Considerations in the Interpretation of NEXRAD Radar Products

Critical in the interpretation of NEXRAD products is the distance between the radar and the weather phenomenon being analyzed. NASP is 52 nautical miles from the Mobile AL radar. By the time the radar beam reaches the NASP region, even at its lowest scan elevation, the beam is at about 5000 feet in elevation. What this means is that NASP is at the edge of subrefraction where curvature of the Earth effectively bends the radar beam upwards, so the information one can obtain about low-level atmospheric events at the NSAP regions is reduced. On the other hand, at night due to cooling, super-refraction can occur, causing the beam to bend down toward the Earth. The forecaster must always be aware of the overall level of refractivity in interpreting NEXRAD products.

Also critical in the interpretation of NEXRAD products is storm-relative motion. The NEXRAD reflectivity product shows the highest returns within the volume that is being scanned. This relates to way the dBZ return is color-coded in the NEXRAD display. If a storm (or a tornado) is moving away from the radar, its apparent velocity can be reduced, but a reduction in apparent velocity can still represent an increase in actual velocity. This can be critical in determining whether mesocyclonic activity will result in severe weather (mesocyclones do not always result in severe weather), and in forecasting tornados. Velocity may apparently decrease as a storm cell moves away from the radar, but that can be because of the movement, not because of any change in storm intensity. Cell size may apparently decrease as a storm cell moves away from the radar, but the size of storm cells at low levels may increase as the cell moves away from the radar because at low levels the cell spreads out.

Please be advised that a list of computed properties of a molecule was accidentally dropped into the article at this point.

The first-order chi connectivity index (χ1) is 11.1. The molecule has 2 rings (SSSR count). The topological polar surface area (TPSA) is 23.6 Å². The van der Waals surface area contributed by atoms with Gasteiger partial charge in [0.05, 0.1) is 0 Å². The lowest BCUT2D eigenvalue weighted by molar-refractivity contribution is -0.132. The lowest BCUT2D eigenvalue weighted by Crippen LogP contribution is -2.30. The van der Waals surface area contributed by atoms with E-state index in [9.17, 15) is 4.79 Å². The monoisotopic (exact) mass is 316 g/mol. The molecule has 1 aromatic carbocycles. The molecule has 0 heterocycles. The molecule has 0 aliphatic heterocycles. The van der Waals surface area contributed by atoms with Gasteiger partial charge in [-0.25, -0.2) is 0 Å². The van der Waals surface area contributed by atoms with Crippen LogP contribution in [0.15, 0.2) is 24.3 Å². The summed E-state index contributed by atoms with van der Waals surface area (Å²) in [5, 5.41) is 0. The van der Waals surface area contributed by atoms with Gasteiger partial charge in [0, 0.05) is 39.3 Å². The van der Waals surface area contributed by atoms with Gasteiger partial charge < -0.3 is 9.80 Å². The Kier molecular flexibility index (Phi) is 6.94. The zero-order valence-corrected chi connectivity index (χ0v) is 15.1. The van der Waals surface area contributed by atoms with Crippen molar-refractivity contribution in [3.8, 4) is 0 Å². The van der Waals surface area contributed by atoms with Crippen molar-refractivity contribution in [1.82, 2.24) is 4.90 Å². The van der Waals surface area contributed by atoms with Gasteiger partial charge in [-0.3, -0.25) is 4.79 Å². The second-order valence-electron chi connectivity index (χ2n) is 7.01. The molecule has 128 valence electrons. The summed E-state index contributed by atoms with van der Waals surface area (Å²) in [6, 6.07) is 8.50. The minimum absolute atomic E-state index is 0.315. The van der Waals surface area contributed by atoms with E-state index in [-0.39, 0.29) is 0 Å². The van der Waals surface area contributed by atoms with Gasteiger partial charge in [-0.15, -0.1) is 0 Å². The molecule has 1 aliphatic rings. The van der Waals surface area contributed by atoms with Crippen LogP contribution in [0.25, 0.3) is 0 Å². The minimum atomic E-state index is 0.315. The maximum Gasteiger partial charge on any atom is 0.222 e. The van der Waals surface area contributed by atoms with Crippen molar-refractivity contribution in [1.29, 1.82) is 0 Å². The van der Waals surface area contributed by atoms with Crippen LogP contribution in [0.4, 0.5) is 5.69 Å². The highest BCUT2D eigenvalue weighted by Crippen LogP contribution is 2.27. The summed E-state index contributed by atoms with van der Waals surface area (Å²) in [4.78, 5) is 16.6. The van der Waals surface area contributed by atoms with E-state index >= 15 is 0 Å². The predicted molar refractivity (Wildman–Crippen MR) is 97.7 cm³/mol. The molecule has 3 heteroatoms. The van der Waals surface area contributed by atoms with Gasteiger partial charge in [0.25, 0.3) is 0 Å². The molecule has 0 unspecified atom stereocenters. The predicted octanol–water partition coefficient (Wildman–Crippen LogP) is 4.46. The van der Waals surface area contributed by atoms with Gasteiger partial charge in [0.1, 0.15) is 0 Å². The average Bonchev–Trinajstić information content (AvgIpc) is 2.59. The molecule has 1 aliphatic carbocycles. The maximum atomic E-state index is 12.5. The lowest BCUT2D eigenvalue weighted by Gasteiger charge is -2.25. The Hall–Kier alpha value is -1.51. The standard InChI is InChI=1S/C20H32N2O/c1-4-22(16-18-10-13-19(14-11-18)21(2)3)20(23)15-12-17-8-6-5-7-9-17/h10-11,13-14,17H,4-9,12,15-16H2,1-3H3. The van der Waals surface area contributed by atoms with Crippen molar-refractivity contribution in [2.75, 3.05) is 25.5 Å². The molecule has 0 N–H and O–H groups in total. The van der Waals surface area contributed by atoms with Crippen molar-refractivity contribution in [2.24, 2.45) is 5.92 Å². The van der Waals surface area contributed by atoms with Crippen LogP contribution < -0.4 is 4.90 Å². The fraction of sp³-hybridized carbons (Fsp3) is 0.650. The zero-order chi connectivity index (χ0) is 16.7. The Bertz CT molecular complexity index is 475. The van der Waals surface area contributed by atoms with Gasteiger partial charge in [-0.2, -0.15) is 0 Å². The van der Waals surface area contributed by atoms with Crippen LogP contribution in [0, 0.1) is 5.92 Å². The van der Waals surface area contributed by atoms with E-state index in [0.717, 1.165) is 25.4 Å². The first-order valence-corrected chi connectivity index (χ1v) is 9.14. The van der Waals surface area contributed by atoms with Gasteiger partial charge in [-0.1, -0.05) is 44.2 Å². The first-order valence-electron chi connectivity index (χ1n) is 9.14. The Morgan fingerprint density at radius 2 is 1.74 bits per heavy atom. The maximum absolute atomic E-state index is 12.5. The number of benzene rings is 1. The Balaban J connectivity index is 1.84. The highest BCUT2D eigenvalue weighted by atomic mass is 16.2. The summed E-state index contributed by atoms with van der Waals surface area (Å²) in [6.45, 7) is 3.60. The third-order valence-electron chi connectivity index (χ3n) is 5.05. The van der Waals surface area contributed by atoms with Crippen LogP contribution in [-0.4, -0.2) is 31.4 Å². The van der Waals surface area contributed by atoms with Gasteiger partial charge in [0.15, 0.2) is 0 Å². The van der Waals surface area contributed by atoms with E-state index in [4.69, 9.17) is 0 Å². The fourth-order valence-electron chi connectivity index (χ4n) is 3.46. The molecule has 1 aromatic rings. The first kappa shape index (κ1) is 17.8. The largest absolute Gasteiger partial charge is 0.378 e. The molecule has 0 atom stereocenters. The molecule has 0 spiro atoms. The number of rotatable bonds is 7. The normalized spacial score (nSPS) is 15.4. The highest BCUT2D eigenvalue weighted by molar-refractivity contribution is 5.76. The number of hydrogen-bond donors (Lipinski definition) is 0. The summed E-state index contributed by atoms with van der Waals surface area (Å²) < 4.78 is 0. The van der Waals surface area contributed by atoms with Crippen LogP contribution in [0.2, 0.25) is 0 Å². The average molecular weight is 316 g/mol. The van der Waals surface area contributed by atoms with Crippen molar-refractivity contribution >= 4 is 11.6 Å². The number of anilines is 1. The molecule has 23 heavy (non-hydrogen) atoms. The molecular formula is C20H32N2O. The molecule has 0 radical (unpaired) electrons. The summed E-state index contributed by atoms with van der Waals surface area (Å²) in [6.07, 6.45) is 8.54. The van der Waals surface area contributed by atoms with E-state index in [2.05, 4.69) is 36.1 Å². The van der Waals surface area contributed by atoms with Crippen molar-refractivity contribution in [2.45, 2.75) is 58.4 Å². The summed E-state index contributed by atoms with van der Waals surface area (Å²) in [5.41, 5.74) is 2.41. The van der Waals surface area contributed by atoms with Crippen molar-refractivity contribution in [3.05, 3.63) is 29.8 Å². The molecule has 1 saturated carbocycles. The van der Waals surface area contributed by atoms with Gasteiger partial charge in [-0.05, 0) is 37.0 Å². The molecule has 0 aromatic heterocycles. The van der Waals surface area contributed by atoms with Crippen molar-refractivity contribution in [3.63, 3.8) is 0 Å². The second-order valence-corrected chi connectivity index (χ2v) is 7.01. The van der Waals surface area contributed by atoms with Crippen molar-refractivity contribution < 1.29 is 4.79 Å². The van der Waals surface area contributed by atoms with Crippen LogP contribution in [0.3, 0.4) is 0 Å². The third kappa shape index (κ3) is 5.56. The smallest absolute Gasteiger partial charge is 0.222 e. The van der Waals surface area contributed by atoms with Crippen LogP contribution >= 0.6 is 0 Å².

Another bias related to distance is "range folding." The NEXRAD computer may have difficulty distinguishing a return from a signal sent at time-1 from a signal sent at time-2 if the return from the time-1 signal arrives at the antenna after the return from the time-2 signal. The computer may not be able to compute reflectivity, and in such circumstances will portary regions filled by a purple color. Even within such range-folded regions there can appear information concerning important weather events, however, including subtle indications of tornado signatures when they are a mid or upper levels and hence are not as subject to range folding as events at lower levels, again due to distance from the radar site.
Concept Mapping Toolkit
Insitute for Human and Machine Cognition
The University of West Florida